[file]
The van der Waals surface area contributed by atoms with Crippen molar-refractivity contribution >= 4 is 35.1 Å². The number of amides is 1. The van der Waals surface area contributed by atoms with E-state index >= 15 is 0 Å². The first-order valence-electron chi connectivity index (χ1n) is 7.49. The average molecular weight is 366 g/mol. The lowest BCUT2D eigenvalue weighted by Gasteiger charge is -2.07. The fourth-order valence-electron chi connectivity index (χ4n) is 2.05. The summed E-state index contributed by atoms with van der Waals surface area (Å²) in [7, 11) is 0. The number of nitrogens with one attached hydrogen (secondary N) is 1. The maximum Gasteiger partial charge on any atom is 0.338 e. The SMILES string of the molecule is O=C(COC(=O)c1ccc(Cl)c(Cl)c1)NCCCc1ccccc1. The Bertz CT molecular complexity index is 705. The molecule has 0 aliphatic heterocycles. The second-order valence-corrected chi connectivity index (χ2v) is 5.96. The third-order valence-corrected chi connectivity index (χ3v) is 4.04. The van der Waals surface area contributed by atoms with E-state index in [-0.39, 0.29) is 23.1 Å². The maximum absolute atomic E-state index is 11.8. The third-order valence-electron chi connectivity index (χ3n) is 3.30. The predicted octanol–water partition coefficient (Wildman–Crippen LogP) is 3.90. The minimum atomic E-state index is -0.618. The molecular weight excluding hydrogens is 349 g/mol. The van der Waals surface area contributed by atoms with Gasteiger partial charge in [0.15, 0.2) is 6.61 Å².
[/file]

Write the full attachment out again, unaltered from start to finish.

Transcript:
The van der Waals surface area contributed by atoms with Crippen molar-refractivity contribution >= 4 is 35.1 Å². The number of amides is 1. The van der Waals surface area contributed by atoms with E-state index >= 15 is 0 Å². The first-order valence-electron chi connectivity index (χ1n) is 7.49. The average molecular weight is 366 g/mol. The lowest BCUT2D eigenvalue weighted by Gasteiger charge is -2.07. The fourth-order valence-electron chi connectivity index (χ4n) is 2.05. The summed E-state index contributed by atoms with van der Waals surface area (Å²) in [7, 11) is 0. The number of nitrogens with one attached hydrogen (secondary N) is 1. The maximum Gasteiger partial charge on any atom is 0.338 e. The SMILES string of the molecule is O=C(COC(=O)c1ccc(Cl)c(Cl)c1)NCCCc1ccccc1. The Bertz CT molecular complexity index is 705. The molecule has 0 aliphatic heterocycles. The second-order valence-corrected chi connectivity index (χ2v) is 5.96. The third-order valence-corrected chi connectivity index (χ3v) is 4.04. The van der Waals surface area contributed by atoms with E-state index in [-0.39, 0.29) is 23.1 Å². The maximum absolute atomic E-state index is 11.8. The third-order valence-electron chi connectivity index (χ3n) is 3.30. The predicted octanol–water partition coefficient (Wildman–Crippen LogP) is 3.90. The minimum atomic E-state index is -0.618. The molecular weight excluding hydrogens is 349 g/mol. The van der Waals surface area contributed by atoms with Gasteiger partial charge in [0.15, 0.2) is 6.61 Å².